The picture of the RR’s cockpit is misleading. I fully anticipated this ending, but it happened by a totally different means to that which I expected. I thought it would be Vitesse, pure and simple. Here’s how …
Because this is the fastest ‘real World’ road bike I have ever ridden, PURE and simple. It is bonkers quick. But here’s the rub; it also may be the safest. How so? Brilliant dynamics, to me, beyond reproach. The balance of this bike is as near perfect as I have experienced on a road bike. Note; I didn’t say ‘perfect’ comfort – excellent for the type – but I couldn’t use this as my only motorcycle, an hour in and my wrists were aching enough to make me think it was cappuccino time. But … handling, grip, braking, traction, drive, direction changes … ? Perfect. Yes really. Maybe if I was a bike RACER, I would have a different perspective. I’m a car racer – but I do have nearly forty years on bikes to use as a datum.
Weirdly I tested, more or less, the same bike in it’s naked variant last year – and didn’t like it nearly as much. Actually I didn’t feel quite safe on it, felt flighty, didn’t get it. 180 PS in a naked felt too much, (hard to believe, I know …), but there it is. It wasn’t that pleasant, exciting but I felt no real connection. I remember writing that I thought the earlier 1050 naked was the better bike, enjoyed that much more.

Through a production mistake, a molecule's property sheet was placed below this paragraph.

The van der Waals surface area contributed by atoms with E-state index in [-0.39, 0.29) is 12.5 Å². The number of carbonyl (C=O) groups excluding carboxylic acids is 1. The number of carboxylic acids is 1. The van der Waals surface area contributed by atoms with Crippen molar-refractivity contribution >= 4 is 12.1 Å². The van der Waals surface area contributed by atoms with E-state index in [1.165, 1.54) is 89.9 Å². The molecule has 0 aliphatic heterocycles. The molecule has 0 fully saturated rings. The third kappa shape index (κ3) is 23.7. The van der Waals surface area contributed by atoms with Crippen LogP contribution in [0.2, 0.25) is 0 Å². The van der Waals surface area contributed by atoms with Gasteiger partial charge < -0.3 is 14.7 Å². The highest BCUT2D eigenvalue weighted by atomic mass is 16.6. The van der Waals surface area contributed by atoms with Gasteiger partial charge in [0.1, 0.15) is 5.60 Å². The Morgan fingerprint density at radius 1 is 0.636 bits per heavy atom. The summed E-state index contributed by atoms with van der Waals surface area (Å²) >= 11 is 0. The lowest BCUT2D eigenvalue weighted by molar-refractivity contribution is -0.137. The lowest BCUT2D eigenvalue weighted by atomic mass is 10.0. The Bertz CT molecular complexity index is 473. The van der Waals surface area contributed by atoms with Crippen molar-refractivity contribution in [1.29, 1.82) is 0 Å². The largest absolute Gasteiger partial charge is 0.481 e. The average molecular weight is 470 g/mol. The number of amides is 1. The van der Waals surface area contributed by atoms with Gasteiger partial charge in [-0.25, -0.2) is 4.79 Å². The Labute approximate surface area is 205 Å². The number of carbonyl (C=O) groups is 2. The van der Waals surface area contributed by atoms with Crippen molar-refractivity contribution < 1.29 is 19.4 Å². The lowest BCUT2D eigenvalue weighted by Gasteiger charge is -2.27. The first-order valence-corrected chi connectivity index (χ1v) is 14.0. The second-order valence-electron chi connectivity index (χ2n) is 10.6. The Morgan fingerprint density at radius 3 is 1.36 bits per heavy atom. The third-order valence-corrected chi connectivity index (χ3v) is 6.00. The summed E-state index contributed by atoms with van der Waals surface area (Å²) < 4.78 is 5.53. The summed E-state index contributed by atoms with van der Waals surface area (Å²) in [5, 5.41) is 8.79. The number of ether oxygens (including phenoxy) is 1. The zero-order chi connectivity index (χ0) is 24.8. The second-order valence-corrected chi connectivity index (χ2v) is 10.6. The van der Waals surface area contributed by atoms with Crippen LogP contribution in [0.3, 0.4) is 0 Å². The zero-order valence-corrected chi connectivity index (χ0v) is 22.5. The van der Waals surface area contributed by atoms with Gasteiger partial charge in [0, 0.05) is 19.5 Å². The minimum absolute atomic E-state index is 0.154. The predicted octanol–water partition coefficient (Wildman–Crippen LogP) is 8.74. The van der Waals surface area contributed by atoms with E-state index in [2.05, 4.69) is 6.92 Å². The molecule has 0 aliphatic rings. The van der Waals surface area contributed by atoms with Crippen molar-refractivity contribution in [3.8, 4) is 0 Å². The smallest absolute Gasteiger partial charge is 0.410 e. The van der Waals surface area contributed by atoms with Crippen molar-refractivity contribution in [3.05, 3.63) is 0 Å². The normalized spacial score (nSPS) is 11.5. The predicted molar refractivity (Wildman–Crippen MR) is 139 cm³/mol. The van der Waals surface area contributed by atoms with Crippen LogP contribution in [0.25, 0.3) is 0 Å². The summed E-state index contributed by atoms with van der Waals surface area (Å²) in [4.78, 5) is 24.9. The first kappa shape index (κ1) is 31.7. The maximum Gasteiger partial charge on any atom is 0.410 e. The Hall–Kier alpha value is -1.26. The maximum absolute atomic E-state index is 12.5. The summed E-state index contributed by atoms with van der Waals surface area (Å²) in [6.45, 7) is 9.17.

But in the RR it makes perfect sense. The electric Ohlins are the best suspension kit front and rear I have ever used on a motorcycle, period. Combine that with a riding position that the chassis needs, absolutely, weight over the front wheel, a sublime front-rear balance. I concluded that 180 PS DEMANDS this riding position, it’s not an option. Probably why the naked disappoints.
First off, it’s an extremely pretty bike. I love the fact that it has shades of retro about the fairing and mono headlamp – even tho’ I think this makes it ‘difficult’ for the brand to sell. Why? Because, generally, retro’s are about 110 PS and have good, but not Moto GP, chassis. This, on the other hand, apart from having a less extreme riding position, has a true superbike chassis – and that confuses the market place – as to who its made for. I think the race bike chic boys want race bike wanabee looks – aka R1, GSX, Panigale, etc. – not a café racer style, armed with a cutting edge chassis. Dealers have told me as much.
This is a shame, as race bike look puts off old-timers like me – or people who ACTUALLY race – even cars, the last thing I want is to look like on my day off is a Rossi reject – away from track – I want to have something pretty to park on the harbour wall at Mousehole, something that doesn’t look like I’ve just survived the Suzuka 8 hrs. In short, this is a superbike for grown-ups – it is a rare thing, a retro vibe on top of the most superb piece of engineering. The fact that the market doesn’t ‘get it’ isn’t Triumph’s fault, it’s the market’s stupidity.
Because it is uniformly brilliant.